How is Process Capability Analysis of Extremely Non-Normal Data Done?

The most informative method for analyzing the data that results from QC, Validation, or Engineering activities is the calculation of the product’s or lot’s “reliability” at a chosen “confidence” level (where “reliability” means “in-specification”). Such calculations are relatively simple when data is “normally distributed”; but if the data is non-normal and cannot be transformed to normality, then there is typically no simple way to calculate a reasonably accurate level of reliability.

In such a situation, the ideal method for determining reliability is called “Reliability Plotting”. The output of reliability plotting is a definitive statement that the given product or lot has a specific percentage in-specification and which conclusion can be stated with a specific level of confidence (e.g., 95% confidence of 99% reliability, or 90% confident of 93% reliability). Reliability plotting can be performed using an Excel spreadsheet and formulas found in almost any introductory statistics textbook.

A learning session Process Capability Analysis

A webinar that familiarizes participants with the concept of Reliability Plotting is being organized by Compliance4All, a very well-known provider of professional trainings for all the areas of regulatory compliance. John Zorich, Statistical Consultant & Trainer at Ohlone College & SV Polytechnic, will be the Director at this seminar. You can enroll for this webinar by logging on to http://www.compliance4all.com/control/w_product/~product_id=501027LIVE/~sel=LIVE/~John_N.%20Zorich/~Process_Capability_Analysis_of_Extremely_Non-Normal_Data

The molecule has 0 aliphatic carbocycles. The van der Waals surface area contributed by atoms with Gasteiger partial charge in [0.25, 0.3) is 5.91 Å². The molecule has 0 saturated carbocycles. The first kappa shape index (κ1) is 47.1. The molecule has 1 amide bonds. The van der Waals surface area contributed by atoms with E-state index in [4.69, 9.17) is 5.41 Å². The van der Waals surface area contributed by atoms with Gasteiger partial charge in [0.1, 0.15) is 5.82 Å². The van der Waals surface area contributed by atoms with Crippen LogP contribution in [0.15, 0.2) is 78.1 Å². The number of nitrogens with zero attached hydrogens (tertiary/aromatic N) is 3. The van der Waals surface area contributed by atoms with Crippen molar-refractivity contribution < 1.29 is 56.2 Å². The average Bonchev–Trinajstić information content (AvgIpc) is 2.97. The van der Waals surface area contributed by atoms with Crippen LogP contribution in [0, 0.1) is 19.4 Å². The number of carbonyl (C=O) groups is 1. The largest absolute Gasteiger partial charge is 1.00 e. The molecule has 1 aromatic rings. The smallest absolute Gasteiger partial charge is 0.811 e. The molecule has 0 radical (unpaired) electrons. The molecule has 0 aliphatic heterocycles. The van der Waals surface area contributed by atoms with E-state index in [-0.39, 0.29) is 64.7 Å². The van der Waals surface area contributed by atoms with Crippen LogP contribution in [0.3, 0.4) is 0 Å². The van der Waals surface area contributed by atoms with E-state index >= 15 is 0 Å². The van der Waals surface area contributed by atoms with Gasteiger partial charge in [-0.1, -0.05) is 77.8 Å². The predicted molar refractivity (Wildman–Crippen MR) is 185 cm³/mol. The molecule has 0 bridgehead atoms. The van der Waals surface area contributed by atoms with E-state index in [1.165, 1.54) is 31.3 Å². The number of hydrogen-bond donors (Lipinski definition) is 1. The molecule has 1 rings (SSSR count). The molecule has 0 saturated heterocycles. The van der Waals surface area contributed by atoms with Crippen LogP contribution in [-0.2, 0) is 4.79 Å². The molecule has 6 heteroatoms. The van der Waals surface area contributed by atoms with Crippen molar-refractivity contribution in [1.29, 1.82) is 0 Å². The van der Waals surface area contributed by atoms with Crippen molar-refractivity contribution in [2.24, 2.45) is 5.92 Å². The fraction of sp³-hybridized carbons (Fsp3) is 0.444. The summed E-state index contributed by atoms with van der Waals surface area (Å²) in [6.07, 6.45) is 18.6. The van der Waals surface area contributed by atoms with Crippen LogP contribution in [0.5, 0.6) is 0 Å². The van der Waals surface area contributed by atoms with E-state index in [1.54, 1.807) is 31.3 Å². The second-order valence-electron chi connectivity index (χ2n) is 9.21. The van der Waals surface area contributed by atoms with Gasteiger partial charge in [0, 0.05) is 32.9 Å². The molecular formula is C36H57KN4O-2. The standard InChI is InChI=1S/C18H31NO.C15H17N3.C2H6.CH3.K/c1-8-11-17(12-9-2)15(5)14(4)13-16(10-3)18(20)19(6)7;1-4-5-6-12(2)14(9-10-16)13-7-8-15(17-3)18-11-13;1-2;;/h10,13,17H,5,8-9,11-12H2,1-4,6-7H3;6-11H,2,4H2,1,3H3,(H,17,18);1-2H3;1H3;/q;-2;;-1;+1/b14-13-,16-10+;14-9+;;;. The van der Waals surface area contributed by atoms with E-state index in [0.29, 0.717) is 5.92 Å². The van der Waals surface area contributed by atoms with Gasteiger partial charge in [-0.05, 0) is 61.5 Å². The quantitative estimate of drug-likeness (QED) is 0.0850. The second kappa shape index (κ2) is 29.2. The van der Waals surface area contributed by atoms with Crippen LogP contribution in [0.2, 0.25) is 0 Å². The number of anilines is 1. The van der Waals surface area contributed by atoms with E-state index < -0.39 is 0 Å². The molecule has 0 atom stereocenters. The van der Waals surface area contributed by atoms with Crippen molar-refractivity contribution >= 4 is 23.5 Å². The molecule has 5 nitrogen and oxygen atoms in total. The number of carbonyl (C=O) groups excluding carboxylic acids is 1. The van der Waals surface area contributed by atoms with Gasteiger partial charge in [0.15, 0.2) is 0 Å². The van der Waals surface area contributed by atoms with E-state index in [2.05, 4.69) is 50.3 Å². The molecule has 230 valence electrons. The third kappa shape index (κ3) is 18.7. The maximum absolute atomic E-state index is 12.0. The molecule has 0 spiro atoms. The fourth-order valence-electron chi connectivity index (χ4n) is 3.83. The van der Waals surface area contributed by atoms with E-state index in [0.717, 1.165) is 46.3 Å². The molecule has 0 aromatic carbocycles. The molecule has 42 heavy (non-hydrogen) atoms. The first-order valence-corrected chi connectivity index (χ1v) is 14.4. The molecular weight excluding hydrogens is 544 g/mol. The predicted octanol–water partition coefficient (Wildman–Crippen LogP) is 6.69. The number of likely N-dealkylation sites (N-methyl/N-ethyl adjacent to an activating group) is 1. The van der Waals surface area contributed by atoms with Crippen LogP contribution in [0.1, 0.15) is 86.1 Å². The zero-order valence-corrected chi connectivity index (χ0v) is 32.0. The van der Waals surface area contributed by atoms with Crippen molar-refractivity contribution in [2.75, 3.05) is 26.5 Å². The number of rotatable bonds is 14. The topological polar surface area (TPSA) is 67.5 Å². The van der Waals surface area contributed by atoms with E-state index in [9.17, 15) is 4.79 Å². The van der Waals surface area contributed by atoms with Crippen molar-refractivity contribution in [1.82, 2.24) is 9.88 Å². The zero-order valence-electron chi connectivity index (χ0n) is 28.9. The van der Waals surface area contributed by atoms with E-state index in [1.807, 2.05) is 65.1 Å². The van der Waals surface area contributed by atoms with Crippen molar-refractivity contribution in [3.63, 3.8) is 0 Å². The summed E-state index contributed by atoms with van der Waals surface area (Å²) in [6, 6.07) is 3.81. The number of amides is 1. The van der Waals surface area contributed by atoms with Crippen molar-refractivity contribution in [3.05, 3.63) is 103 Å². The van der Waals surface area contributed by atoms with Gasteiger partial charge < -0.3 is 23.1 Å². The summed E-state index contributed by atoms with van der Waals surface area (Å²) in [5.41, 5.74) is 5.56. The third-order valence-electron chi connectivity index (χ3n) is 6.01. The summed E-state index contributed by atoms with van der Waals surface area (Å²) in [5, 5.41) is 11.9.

Reliability plotting in detail

John will familiarize participants with Reliability Plotting, which is a graphical technique that is a standard method described in some reliability textbooks. The method is used primarily for data that is problematic in one or more of the following ways: non-normal (e.g., a Fatigue-Life distribution), a mixture of distributions (e.g., the distribution looks bi-modal when arranged into a histogram), low precision (e.g., a large number of identical readings in a small sample size), and/or incomplete (e.g., when a study is terminated before all on-test devices can be measured, due either to measurement equipment limitations or due to time limitations). Reliability plotting can easily handle all such situations.

This method involves first creating a probability plot (Y = %cumulative vs. X = raw data). That step and all subsequent ones can easily and automatically be performed using an Excel spreadsheet.

At this webinar, John will cover the following areas:

o  Definitions

o  How to create a reliability plot

o  How to use it to determine reliability

o  Example, using typical data

o  Exact vs. Interval plotting

o  Examples using data from: mixed distributions, highly replicated values, or censored studies

o  Comparison to use of K-tables, etc.

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